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I’ve been scaling back on PopeWatch posts, but here’s something I found personally interesting: Catholic News Agency reports that Cyprus’ ambassador to the Holy See asserts that Pope Benedict’s upcoming visit to my mother’s homeland will be a “massive moral influence” on the divided Mediterranean island.

Here are my top five reasons why this statement is unintentionally hilarious, with help from an informal panel of Cypriots from both sides of the island’s Green Line:

1. Hardly anyone in Cyprus is Catholic. (CNA estimates the Catholic population at 3 percent, which is probably on the high side, because it looks like this doesn’t factor in the predominantly Muslim population of the Turkish-occupied north.)

2. Most Cypriots don’t care about the papal visit. During my recent stay, I found only one person — not including journalists — who even vaguely knew the pope is coming in a few weeks. (On the bright side, this probably means he’ll get a break from the demonstrations that targeted him during his Malta and Portugal trips.)

3. Pope Benedict isn’t visiting the Turkish-occupied north — a missed photo opportunity to simultaneously push for ethnic reconciliation and the restoration of the Apostolos Andreas monastery (a World Heritage site and the “Lourdes of Cyprus”). Perhaps this is due to security concerns, but in any case, how can he be a moral influence for peace when he isn’t even visiting both sides of the conflict?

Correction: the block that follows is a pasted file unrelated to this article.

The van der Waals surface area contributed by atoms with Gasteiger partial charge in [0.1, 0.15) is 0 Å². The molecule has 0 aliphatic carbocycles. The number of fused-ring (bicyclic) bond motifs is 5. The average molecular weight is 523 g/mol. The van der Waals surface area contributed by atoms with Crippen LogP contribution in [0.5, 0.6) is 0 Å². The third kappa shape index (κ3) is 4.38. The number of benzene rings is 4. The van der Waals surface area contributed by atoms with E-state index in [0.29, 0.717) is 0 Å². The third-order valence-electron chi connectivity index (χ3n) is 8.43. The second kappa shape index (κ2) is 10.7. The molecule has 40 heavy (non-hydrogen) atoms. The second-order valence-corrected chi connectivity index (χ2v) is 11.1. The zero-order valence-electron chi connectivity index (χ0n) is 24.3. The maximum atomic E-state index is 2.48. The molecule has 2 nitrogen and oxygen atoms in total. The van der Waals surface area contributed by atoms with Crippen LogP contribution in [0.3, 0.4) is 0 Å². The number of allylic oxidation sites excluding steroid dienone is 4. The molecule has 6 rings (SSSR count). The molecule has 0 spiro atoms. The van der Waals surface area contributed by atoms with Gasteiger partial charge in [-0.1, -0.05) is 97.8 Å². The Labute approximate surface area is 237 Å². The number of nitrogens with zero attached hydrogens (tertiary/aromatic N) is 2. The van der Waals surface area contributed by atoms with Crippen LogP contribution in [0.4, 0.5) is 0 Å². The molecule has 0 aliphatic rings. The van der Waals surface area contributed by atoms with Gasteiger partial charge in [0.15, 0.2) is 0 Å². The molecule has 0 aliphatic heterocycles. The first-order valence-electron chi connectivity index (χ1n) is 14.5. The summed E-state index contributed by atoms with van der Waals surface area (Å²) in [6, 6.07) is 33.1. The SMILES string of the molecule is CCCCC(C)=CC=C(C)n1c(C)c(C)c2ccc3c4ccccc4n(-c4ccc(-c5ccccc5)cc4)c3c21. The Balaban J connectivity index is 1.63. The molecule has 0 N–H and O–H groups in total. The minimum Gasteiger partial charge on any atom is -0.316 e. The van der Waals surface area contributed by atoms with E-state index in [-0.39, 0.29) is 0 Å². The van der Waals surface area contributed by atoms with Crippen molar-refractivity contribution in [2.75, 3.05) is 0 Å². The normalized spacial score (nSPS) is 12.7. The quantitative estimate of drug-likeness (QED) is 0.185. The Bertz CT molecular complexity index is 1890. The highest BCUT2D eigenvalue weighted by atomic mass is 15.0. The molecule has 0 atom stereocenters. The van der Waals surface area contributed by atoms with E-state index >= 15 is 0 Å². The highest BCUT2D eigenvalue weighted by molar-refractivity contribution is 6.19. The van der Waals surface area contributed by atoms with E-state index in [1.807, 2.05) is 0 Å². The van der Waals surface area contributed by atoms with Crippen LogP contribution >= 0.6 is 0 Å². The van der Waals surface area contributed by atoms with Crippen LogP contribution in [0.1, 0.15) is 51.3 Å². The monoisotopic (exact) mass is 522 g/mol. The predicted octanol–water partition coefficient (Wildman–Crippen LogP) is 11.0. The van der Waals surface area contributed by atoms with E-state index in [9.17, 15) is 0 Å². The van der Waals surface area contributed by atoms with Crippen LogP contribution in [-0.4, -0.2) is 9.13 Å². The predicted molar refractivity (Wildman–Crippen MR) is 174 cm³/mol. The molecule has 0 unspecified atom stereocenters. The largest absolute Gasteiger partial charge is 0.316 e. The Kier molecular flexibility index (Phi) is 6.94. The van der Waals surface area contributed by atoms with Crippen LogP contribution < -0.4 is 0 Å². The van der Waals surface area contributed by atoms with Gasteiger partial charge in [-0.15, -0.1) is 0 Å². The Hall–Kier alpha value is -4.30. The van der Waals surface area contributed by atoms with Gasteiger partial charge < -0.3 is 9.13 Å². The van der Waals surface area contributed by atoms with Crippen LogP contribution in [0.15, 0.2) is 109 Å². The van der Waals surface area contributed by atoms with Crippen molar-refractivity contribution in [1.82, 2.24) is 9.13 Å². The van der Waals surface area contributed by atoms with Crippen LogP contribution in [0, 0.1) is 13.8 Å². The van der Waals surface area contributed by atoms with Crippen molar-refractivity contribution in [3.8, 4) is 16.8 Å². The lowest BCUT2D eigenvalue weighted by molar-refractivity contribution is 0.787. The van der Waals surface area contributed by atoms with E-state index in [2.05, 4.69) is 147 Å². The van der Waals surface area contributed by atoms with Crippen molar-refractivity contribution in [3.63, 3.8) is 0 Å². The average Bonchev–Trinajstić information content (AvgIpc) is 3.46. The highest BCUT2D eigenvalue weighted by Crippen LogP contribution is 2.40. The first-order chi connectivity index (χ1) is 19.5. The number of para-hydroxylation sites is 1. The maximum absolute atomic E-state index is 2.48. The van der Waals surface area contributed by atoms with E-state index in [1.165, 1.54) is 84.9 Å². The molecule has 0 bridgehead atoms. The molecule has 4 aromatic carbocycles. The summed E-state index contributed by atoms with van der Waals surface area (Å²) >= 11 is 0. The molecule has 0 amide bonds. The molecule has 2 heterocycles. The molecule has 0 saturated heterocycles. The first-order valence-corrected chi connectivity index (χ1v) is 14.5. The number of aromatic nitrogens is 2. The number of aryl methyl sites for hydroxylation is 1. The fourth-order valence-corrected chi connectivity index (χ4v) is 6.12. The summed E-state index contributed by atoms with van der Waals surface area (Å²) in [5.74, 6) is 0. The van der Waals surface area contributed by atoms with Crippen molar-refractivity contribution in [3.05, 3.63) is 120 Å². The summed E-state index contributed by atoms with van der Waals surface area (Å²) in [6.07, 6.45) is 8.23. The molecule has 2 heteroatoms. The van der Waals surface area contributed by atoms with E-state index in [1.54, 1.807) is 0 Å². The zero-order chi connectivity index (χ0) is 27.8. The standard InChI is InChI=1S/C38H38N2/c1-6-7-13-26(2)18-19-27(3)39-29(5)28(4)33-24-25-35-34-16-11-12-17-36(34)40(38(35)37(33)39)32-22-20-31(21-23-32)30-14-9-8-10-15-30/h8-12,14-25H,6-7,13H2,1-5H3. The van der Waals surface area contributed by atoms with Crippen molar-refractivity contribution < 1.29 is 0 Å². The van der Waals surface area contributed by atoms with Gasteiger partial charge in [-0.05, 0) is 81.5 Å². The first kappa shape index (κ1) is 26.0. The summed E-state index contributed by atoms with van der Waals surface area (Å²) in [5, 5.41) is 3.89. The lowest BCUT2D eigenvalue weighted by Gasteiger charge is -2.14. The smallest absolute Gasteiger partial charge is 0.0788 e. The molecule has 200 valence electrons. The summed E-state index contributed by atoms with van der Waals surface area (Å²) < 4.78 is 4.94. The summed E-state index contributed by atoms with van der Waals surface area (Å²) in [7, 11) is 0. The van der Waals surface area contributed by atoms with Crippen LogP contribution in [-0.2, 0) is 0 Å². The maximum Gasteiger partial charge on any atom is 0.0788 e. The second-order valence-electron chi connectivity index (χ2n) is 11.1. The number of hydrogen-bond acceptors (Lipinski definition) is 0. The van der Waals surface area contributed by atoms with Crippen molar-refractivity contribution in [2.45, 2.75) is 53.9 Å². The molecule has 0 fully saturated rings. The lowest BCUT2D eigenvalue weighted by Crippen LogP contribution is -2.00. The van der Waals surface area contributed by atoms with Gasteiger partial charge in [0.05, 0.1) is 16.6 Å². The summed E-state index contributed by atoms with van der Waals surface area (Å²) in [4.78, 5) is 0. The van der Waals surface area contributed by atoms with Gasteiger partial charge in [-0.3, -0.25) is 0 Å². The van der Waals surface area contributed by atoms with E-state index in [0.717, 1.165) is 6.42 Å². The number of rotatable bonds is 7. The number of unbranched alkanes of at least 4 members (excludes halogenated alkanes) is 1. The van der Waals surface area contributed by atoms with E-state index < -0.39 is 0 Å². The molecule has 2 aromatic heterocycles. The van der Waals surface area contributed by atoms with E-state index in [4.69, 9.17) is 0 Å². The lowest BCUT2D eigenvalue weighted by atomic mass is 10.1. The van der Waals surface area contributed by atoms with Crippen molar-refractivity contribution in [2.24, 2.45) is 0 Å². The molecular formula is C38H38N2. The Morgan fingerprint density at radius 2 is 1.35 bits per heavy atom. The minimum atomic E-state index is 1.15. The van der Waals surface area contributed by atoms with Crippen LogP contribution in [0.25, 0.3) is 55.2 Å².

4. Given the clergy sex abuse scandal plaguing the Vatican and wrenching the souls of Catholics around the world, is Pope Benedict really in a position to be a “massive moral influence” on a non-Catholic country?

5. What, exactly, is the “moral” problem in Cyprus that a papal visit could influence, anyway? The political cronyism? The rabid football (soccer) fandom? The boozing, topless tourists? (Pope Benedict would be more effective addressing the hungover masses once they’re back in England during his planned September visit there — assuming he’s not too busy dodging protesters calling for his arrest — and in his native Germany.)

Having said all that, there is one moral issue Pope Benedict could address: the treatment of the country’s tens of thousands of Filipino and Sri Lankan domestic workers, including Catholics who would be thrilled to see him. But, it doesn’t look like he has any specific plans to meet with them — his itinerary has a vague reference to meeting with the island’s Catholics on Saturday morning, but the workers usually only get Sundays off.

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